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Food of Life: Ancient Persian and Modern Iranian Cooking and Ceremonies

de Najmieh Batmanglij

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A collection of 330 recipes accompanied by stories of how the food fits in to Iranian festivals and ceremonies.
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New Food of Life: Ancient Persian and Modern Iranian Cooking and Ceremonies by Najmieh Batmanglij (1997)
  arosoff | Jul 10, 2021 |
Food of Life—the title is a translation of the Iranian blessing “Nush-e jan” uttered at meals in the same way we might say “Bon appetit!”—is now in its fourth edition and celebrating its own twenty-fifth anniversary. I suppose every cuisine has its modern “bible,” the book that defines the food and the culture for a new generation of cooks in their up-to-date kitchens. Julia Child gave French cooking to the English speaking world. Marcella Hazan taught us how to really cook Italian. Irma Rombauer taught American cooking to the American cook, who had thought she already knew what she was doing, but was mistaken. Claudia Roden gave us Mediterranean and Jewish cuisine. Madhur Jaffrey gave us Indian. Food of Life does for Iranian cuisine what all these cooks have done for their own countries and culinary traditions. It is a standard on the Iranian cook’s shelf.

But should it be a standard on anyone else’s?

Well, if you’ve ever blown four bucks on those little tubs of hummus in the grocery store, or if at any point last summer you did shish-ke-babs on your Weber grill, then I’d say yes.

Cookbooks that seek to introduce an entire culture to new audiences have many roles to fill. They have to actually work as a useful cookbook. They have to give an accurate picture of a traditional way of life that is most likely foreign and mysterious to their readers. They have to overcome barriers of language and barriers caused by the unfamiliarity of techniques, equipment and ingredients. They have to explain the simplest of procedures and take care to spell out the most basic indicators, because they cannot trust that the reader knows, for example, the difference between oil, butter, and ghee in cooking. They have to do this, any yet not be so demanding about authenticity that a home cook with only the produce at her local supermarket at their disposal will simply throw up her hands in frustration.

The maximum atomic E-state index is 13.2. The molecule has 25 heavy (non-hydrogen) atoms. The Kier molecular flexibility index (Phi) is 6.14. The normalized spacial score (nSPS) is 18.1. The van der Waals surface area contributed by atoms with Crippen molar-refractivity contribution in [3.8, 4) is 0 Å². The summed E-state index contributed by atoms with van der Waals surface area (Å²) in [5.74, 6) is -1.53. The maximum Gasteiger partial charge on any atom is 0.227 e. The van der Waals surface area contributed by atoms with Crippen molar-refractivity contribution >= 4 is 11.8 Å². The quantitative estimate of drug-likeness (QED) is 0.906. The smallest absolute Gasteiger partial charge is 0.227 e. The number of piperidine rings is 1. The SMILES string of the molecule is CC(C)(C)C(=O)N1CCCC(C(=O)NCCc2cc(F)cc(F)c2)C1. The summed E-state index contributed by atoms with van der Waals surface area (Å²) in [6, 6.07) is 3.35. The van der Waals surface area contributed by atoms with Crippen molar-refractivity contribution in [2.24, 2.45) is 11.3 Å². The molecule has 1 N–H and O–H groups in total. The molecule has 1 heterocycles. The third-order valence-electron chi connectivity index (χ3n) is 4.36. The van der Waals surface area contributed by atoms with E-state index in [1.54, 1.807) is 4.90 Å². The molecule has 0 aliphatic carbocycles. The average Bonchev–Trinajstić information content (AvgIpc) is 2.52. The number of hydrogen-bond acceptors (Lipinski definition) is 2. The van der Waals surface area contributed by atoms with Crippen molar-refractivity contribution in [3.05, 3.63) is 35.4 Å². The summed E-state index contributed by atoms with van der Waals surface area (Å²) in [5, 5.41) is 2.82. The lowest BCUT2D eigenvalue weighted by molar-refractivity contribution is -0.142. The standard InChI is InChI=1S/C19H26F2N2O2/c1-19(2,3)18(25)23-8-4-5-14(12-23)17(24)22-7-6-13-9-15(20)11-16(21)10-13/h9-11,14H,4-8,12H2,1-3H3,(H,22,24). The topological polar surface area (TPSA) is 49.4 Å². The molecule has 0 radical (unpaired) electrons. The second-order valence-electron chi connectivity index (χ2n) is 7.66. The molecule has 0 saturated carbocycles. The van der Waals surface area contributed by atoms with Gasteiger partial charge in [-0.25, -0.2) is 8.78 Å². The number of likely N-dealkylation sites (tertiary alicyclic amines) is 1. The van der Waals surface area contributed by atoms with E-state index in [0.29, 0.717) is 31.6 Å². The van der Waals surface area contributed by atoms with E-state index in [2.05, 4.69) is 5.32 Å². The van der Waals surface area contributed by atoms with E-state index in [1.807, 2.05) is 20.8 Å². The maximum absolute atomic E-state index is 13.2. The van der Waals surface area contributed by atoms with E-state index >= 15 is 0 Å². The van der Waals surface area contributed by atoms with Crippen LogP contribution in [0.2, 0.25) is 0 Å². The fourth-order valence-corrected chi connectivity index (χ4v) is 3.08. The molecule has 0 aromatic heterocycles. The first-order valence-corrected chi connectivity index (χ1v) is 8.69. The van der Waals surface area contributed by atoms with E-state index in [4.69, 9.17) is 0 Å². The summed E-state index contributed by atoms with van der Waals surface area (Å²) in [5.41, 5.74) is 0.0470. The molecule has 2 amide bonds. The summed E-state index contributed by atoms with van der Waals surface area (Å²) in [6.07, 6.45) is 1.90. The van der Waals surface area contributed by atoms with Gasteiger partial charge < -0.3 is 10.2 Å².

And the cookbook must do all of this while at the same time infusing its recipes with all the love, joy and exuberance that a person feels when sitting down at a fully laden table, surrounded by friends and family. A travel writer can take a beautiful picture and describe a wonderful scene to make you want to visit a place. But a cookbook writer has to make your mouth water.

In all these things, Food of Life is an astonishing success. Open the book to any random page—say, perhaps, to the recipe for Caspian-Style Fish with Walnut and Pomegranate on page 212: There you will find a full-color, full-page photograph of the dish on the right, while on the left is the recipe laid out with ingredients grouped by each step, measurements in English and metric, clear step-by-step instructions, followed by a series of possible variations. In the margin are prep times, cooking times, serving sizes, and the cook’s own notes, which in this case states that the fish in the picture is a John Dory, but that if you’d prefer you can use fillets instead of a whole fish, only be sure to layer the fillets with the walnut filling, and cut the baking time from thirty minutes to fifteen.

And, because the author’s purpose is to introduce the reader to Iranian culture, in the margin you will also find the Persian name of this dish, written both in Arabic script and Roman letters: Mahi-ye tu paor ba anar. And at the end of each recipe, the author never fails to offer the standard blessing: Nush-e jan! Read full review
1 vote southernbooklady | Nov 26, 2012 |
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A collection of 330 recipes accompanied by stories of how the food fits in to Iranian festivals and ceremonies.

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